Date of Graduation

8-2013

Document Type

Dissertation

Degree Name

Doctor of Philosophy in Microelectronics-Photonics (PhD)

Degree Level

Graduate

Department

Graduate School

Advisor

Laurent Bellaiche

Committee Member

Igor Kornev

Second Committee Member

Brahim Dkhil

Third Committee Member

Gregory Geneste

Fourth Committee Member

Collis R. Geren

Fifth Committee Member

Ken Vickers

Sixth Committee Member

Marty Gregg

Abstract

Advancements in integrated nanoelectronics will continue to require the use of unique materials or systems of materials with diverse functionalities in increasingly confined spaces.

Hence, research on finite-dimensional systems strive to unearth and expand the knowledge of fundamental physical properties in certain key materials which exhibit numerous concurrent and exploitable functions.

Correspondingly, ferroelectric nanostructures, which particularly display a plethora of complex phenomena, prevalent in countless fields of research, are noteworthy candidates. Presently, however, the assimilation of zero-(0D) and one-dimensional (1D) ferroelectric into micro- or nano-electronics has been lagging, in part due to a lack of applied and fundamental studies but also due to the paucity of synthetic strategies yielding high quality monocrystalline structures.

In this work, the problematics of size reduction, which affects many aspects of electronic devices, was addressed. Furthermore, the depolarizing effects associated with finite thickness in ferroelectric nanostructures was investigated in connection with other crucial boundary conditions. The work reported in this dissertation concerned isolated 0D and 1D BaTiO3 nanocrystals and nanocomposites composed of periodic arrays of BaTiO3 nanowires embedded in a matrix formed by another ferroelectric material. A systematic investigation was conducted for those three types of nanostructures from a quantum mechanical and atomistic perspective using both direct-first-principles and first-principles-derived methods.

Using first-principles-based calculations, the structural phase sequences in 0D (cubic-to-tetragonal-to-monoclinic-to-rhombohedral) and 1D (cubic-to-tetragonal-to-orthorhombic-to-monoclinic) BaTiO3 nanoparticles revealed differences from that of the bulk and thin film systems. The monoclinic symmetry found in the 0D compounds, and as for the ground-state of 1D systems, were also affected by size effects and tuned by varying parameters related to the depolarizing effect. Strong electromechanical responses characteristic to the monoclinic symmetry, were also found. In addition, by partially screening the uncompensated charges at the surface of the nanodots, a small range existed (∼87% to ∼95% screening) where both the polarization and toroidal moment coexisted within the nanoparticles.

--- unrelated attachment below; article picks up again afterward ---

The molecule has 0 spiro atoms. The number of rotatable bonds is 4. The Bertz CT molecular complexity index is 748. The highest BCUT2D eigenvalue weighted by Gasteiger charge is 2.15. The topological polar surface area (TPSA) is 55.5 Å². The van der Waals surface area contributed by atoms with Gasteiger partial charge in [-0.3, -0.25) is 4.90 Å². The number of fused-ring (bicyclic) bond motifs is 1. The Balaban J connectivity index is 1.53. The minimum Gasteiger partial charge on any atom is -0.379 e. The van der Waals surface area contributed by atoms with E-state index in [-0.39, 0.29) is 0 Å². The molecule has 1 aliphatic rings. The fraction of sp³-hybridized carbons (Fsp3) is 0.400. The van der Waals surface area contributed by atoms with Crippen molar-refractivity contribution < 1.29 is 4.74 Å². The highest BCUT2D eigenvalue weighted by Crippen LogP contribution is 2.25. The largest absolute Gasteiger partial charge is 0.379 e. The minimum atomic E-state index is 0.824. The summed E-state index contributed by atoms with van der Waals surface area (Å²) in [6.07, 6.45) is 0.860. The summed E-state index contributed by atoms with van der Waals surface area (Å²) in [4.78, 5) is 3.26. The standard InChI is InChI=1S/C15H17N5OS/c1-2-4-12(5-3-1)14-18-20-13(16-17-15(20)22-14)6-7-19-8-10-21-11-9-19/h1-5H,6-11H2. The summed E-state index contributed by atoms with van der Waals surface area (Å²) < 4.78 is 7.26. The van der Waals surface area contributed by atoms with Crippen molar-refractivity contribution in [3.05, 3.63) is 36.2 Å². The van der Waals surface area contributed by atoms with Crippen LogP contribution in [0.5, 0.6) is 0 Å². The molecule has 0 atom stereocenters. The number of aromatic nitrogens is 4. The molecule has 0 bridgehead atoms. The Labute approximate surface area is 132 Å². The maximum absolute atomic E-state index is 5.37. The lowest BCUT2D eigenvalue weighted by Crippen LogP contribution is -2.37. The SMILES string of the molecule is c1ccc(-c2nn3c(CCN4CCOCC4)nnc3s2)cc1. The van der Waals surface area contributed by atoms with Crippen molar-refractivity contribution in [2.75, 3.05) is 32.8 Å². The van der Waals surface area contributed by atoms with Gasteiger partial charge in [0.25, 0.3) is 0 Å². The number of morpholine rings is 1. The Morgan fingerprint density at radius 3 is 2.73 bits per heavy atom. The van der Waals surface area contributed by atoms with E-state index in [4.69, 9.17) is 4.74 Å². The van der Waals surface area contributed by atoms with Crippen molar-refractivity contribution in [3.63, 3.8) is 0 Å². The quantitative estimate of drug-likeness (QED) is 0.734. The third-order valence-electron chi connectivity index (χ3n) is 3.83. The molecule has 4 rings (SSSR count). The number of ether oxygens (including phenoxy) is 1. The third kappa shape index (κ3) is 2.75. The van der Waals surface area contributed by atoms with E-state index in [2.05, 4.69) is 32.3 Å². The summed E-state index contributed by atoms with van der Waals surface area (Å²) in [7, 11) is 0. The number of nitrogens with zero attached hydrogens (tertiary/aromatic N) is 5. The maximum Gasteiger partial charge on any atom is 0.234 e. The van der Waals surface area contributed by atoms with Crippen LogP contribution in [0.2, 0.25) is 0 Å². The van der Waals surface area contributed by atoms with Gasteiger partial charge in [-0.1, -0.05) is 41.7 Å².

Ferroelectric $nanocomposites$ are novel systems that were also examined and were found to exhibit completely original properties not yet observed in either constituents alone. The temperature-dependent properties such as the structural phases and behavior of the polarization within these nanocomposites were obtained. Interesting new features related to flux-closure configurations were discovered. Transitions associated with the cores of electric dipole vortices were correlated to the direction of in-plane polarization. In addition, vortex-antivortex pairs in a peculiar phase-locked configuration were ascertained in these structures.

Complementary density-functional theory calculations were also performed for BaTiO3 nanowires with dissociated-water adsorbates as a function of the out-of-plane lattice constant. Topological defects with winding numbers ranging from 1 to -3 were found in the water-covered nanowires. The ground-state was found to be of triclinic symmetry.

Ab-initio calculations were also performed for nanocomposites to investigate the electronic properties of the phase-locked configuration. Similarly to the Monte-Carlo simulations, a configuration containing both vortices (not localized in the nanowires though) and antivortices was found to be the ground state.

Mastery of nanomaterials requires merging theoretical research with experimental observation, hence a synthesis project was developed to obtain BaTiO3 nano-tubes and wires using direct pore filling of nanoporous templates. The preliminary results suggested the synthesis of polycrystalline nanostructures depend on the template pore surface polarity and size.

The results presented in this dissertation suggested that ferroelectric nanostructures continue to be of great fundamental value and may substantially impact advancement in certain technologies. Furthermore, the work on nanocomposites offered a glimpse to the novel functionalities in ferroelectrics.

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